Report by Kim Dong-cheol
While the government growls about socialism, the number of 'unemployed people' is increasing.
This February, I visited a coal-mining town in North-Pyongan Province. It was a cloudy, bitter winter's day. I met two men there. They were wandering in rags, looking for work. Both had lost their home and were living on the streets. These homeless people are called 'kotchebi'.
Of course, homelessness and unemployment don't officially exist in our socialist country.
I approached them in a friendly way. The man said he was 50 years old. Thanks to his soot-blackened and heavily-creased face, he looked much older. He slowly began to talk.
"The government confiscated my house. So I'm living on the street. All my family is already dead. I now manage to get by on collecting pieces of coal. I can only get a small amount by selling them. But this is the only way I can survive."
I asked how he lost his house, and he started to explain in a weak voice.
" Last year, I was working at a Jato. One of the bosses from the state-owned coal-mining enterprise that I was meant to belong to learned about that fact. So I was told to leave the house if I was going to keep working at the jato."
A 'jato' is a half-privatized small coal-mining enterprise. The number of this type of company has increased rapidly in our country's mining areas in recent years. They are run by different kinds of groups. Some are higher ranking officials, while others are members of the nouveau-riche who have accumulated money from within the collapsed and confused economy.
They invest in abandoned state-run coal mines and employ workers directly. They are run on a stand-alone basis. Workers are paid according to their work.
This system motivates workers far more than state-run mines, and leads to higher productivity. Thus, there are many people who want to work in a jato.
Only people with good connections in the state bureaucracy and state institutions can do this kind of business.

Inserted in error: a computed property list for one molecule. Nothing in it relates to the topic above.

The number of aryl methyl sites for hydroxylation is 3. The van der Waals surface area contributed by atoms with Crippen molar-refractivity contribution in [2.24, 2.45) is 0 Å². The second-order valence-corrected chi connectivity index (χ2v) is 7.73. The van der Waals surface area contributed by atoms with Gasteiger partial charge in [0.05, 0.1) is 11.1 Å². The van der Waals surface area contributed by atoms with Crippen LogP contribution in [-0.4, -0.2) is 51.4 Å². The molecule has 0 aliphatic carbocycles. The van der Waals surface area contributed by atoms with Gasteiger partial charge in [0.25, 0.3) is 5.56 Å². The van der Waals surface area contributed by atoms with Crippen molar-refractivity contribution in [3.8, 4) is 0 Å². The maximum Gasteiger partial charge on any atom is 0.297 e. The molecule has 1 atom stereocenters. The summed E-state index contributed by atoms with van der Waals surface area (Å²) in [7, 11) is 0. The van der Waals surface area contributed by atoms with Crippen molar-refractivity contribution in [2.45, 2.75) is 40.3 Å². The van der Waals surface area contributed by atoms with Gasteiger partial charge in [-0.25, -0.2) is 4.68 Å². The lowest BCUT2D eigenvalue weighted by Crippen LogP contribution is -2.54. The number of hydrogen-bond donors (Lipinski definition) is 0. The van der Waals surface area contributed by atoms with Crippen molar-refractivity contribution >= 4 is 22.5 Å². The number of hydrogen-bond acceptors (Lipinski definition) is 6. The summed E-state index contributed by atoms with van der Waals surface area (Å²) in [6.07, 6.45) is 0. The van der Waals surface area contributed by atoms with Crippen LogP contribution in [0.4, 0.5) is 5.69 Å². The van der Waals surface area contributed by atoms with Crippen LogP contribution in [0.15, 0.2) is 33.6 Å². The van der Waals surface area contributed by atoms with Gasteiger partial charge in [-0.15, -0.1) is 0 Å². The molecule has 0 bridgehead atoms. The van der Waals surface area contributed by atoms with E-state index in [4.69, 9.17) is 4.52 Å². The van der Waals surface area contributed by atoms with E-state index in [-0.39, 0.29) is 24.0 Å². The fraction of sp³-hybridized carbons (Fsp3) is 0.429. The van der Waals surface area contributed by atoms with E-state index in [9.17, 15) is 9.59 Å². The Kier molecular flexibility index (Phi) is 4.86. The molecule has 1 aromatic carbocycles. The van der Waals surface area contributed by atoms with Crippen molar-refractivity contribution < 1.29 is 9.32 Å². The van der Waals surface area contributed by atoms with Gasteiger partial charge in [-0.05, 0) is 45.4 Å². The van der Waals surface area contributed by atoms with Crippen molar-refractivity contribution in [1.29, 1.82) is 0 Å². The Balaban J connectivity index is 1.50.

On the other hand, state-run mining productivity long ago started to decline due to energy shortages and unpredictable state policy. Delayed salaries and absent rations lead to low motivation.
The man told that he became homeless a year ago. The real reason he lost all his property was because of the redenomination. The state introduced the sudden devaluation of the currency in November, 2009. Exchange into new currency was capped.
He could hardly live on his income from the state-run mine, while his wife somehow maintained the household. But soon he lost his wife, and his daughter drowned in a river while collecting clams.
The other man, who was 46, said that he had also been expelled from his home for working at a jato.
I have asked him how he was going to live. He replied with a bitter look.
"I don't want to continue this hand-to-mouth life as a homeless man. Any job is fine for me. I could be a coal carrier, or, if you know any jobs, I'll do whatever."
Both of them certainly are 'unemployed' men. Our country's labor system functions by dispatching all male adults to registered workplaces. It eventually collapsed. The state can not guarantee workers food rations and salaries in compensation for their labor. Thus, workers move to jatos in order to make a living.
As a result of the expansion of the market economy centered around the jangmadang, where abundant goods and items are always being dealt, people have come to live on their own, not relying on the state. However, at the same time, this has meant that people are now in a fierce battle for survival.
The state still clings to the socialist command economy while the market economy grows with dizzying speed. And these men are the sport in this collapsed social system. I feel so sad for them, and so sad for my country.
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(Written by Kim Dong-cheol, July, 2011)